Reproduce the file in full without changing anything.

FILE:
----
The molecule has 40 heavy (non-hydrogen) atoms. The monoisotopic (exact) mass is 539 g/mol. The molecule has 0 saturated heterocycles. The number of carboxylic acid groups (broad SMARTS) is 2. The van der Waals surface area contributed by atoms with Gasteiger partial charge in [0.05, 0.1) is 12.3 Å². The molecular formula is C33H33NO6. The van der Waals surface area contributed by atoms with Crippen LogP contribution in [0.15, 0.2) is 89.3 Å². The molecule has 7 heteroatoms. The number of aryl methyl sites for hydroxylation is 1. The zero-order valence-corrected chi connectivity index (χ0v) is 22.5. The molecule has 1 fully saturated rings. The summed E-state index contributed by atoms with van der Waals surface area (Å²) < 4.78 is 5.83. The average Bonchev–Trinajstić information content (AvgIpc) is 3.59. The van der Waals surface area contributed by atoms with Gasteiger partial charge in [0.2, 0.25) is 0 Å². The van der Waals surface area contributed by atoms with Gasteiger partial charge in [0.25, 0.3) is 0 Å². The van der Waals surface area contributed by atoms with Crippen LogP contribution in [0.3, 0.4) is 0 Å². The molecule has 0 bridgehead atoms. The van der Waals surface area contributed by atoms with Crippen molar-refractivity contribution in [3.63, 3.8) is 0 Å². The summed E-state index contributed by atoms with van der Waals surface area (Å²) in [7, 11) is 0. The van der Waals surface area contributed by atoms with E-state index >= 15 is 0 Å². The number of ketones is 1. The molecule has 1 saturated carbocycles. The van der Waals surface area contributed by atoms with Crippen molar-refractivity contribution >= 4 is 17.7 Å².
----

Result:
The molecule has 40 heavy (non-hydrogen) atoms. The monoisotopic (exact) mass is 539 g/mol. The molecule has 0 saturated heterocycles. The number of carboxylic acid groups (broad SMARTS) is 2. The van der Waals surface area contributed by atoms with Gasteiger partial charge in [0.05, 0.1) is 12.3 Å². The molecular formula is C33H33NO6. The van der Waals surface area contributed by atoms with Crippen LogP contribution in [0.15, 0.2) is 89.3 Å². The molecule has 7 heteroatoms. The number of aryl methyl sites for hydroxylation is 1. The zero-order valence-corrected chi connectivity index (χ0v) is 22.5. The molecule has 1 fully saturated rings. The summed E-state index contributed by atoms with van der Waals surface area (Å²) < 4.78 is 5.83. The average Bonchev–Trinajstić information content (AvgIpc) is 3.59. The van der Waals surface area contributed by atoms with Gasteiger partial charge in [0.2, 0.25) is 0 Å². The van der Waals surface area contributed by atoms with Gasteiger partial charge in [0.25, 0.3) is 0 Å². The van der Waals surface area contributed by atoms with Crippen LogP contribution in [0.3, 0.4) is 0 Å². The molecule has 0 bridgehead atoms. The van der Waals surface area contributed by atoms with Crippen molar-refractivity contribution in [3.63, 3.8) is 0 Å². The summed E-state index contributed by atoms with van der Waals surface area (Å²) in [7, 11) is 0. The van der Waals surface area contributed by atoms with E-state index >= 15 is 0 Å². The number of ketones is 1. The molecule has 1 saturated carbocycles. The van der Waals surface area contributed by atoms with Crippen molar-refractivity contribution >= 4 is 17.7 Å².